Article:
The true risks to higher education

What many people view as the surprising election of Donald Trump to the presidency offered few surprises on college campuses. Already seen as bastions of political correctness and dams on the flow of controversial ideas (especially those interpreted as too conservative), many campuses around the country experienced predictable tumult after Nov. 8.

Reports abounded of cancelled classes, postponed exams, special counseling and calls for safe havens for those offended by the prospects of a Trump administration. Students took to their campus quads with chants of "Not my president!" Not since the Vietnam era, perhaps, has any national event so galvanized undergraduate protest.

Responses to these cries seemed, for the most part, predictable.

Social media postings worried about an apocalyptic Trump administration, while producing other admonitions to students to grow up, accept the election and move on. The Washington Post reported Nov. 16 that an Iowa legislator intended to introduce a bill that "would take aim at state universities that offer election-related sit-ins and grief counseling beyond the resources normally available to students." Institutions deemed guilty of "coddling" their students could suffer budget cuts, The Post noted.

As to the likely consequences of the presidential election, many of my colleagues around the country agree that it's too early to tell what the future holds for higher education. I recently wrote in Inside Business that federal student aid, loan repayment and the increasing regulatory climate will be likely areas under discussion.

New and controversial federal regulations on overtime as part of the Fair Labor Standards Act, which were due to take effect this month, have been postponed by a preliminary court injunction. We college presidents are hearing suggestions that the Trump administration will fully gut the regulations after his inauguration.

In the meantime, I joined a number of my fellow college presidents in expressing concern about the incoming administration's views on the environment (specifically human-caused global warming) and also postelection rhetoric and violence. More than 100 college CEOs signed a joint letter to the president-elect, urging him to "condemn and work to prevent the harassment, hate and acts of violence that are being perpetrated across our nation, sometimes in your name, which is now synonymous with our nation's highest office."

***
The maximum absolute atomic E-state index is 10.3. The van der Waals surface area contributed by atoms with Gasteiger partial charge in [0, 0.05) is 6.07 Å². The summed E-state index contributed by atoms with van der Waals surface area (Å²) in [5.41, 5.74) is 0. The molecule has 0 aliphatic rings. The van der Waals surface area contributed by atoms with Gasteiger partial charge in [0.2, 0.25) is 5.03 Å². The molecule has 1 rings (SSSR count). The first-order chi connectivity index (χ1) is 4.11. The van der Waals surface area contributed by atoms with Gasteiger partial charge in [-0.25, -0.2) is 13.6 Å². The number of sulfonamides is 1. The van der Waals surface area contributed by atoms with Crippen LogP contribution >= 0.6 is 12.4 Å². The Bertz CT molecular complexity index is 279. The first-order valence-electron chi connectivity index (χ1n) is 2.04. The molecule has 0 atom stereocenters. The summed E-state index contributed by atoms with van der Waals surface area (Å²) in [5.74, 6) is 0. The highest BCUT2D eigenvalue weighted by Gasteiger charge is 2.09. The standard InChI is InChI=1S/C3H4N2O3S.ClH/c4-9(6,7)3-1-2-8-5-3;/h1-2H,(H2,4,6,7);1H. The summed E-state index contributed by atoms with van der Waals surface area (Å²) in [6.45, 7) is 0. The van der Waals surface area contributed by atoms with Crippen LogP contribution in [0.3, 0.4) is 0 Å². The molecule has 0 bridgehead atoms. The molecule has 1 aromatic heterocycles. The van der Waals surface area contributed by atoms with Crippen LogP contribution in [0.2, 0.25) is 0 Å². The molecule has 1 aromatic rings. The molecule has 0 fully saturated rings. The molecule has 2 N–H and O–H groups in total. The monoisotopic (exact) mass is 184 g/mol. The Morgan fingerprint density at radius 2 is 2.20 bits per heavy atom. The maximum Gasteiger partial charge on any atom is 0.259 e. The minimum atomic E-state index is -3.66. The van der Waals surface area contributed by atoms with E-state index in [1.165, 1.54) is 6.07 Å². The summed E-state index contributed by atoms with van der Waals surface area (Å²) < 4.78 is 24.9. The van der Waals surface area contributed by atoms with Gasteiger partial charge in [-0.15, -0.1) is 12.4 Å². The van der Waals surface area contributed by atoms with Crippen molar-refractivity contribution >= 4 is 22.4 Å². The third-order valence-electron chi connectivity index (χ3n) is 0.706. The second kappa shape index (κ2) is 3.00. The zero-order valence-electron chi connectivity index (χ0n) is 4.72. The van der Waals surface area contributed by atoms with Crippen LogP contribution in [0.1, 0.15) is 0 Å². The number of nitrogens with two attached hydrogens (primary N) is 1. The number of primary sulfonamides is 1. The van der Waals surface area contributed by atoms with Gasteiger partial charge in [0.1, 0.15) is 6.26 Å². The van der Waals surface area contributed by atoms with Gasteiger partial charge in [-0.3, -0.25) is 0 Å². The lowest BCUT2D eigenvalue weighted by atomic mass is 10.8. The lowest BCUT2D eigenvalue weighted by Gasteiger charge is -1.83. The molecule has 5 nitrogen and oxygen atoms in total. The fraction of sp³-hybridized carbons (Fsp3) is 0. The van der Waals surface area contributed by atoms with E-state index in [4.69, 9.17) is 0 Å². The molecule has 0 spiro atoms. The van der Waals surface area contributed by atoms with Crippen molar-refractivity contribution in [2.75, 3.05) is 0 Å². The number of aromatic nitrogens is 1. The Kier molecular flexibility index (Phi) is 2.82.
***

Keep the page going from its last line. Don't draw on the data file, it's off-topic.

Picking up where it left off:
Some postelection public statements by college and university presidents have drawn fire, however. The Nov. 30 edition of Inside Higher Ed notes the "unusually pointed" comments of "a sitting college president," Columbia University's Lee Bollinger, "who issued a statement the morning after the election calling for freedom of thought, tolerance and reason before later publicly denouncing Trump at an awards dinner."

The article suggests that campus presidents "remember the existence of different groups when they speak. Trustees may view a situation differently than faculty members, who may view it differently than students." Most of us who are veteran college presidents learned that lesson years ago.

Despite the postelection turmoil and the real uncertainty of a new administration's impact on higher education, however, it's important to remember that colleges and universities -- like our nation -- have weathered far worse disruption, controversy and anxiety. Amid the spread of campus political correctness, with which I have some longstanding issues, the disappointment of many in the election and nascent student activism, our institutions represent some of the best opportunities for the liberation of thought and informed, vigorous debate. We should welcome our students' concern, remind them that the long view of history may offer instruction and comfort, and encourage them not necessarily to "grow up" but to continue to grow intellectually.

Trump might be scary, but a far more frightening prospect is the loss of institutional viability through excessive government regulation, lack of affordability, the expensive amenities "arms race" among colleges for fewer available undergraduates and continued erosion of public confidence in the value of a college degree. These underlying issues, which have preceded Trump and are likely to succeed him, pose the greatest threats to American higher education.

I am hopeful that our nation will take these long-term threats seriously, regardless of who is in residency on Pennsylvania Avenue.

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Dr. Scott D. Miller is President of Virginia Wesleyan College in Norfolk/Virginia Beach. Previously, Dr. Miller served as President at Bethany College in West Virginia (2007-15), Wesley College in Delaware (1997-2007) and Lincoln Memorial University in Tennessee (1991-97).

He wrote this for the December 4 issue of The Virginian-Pilot (Norfolk, VA)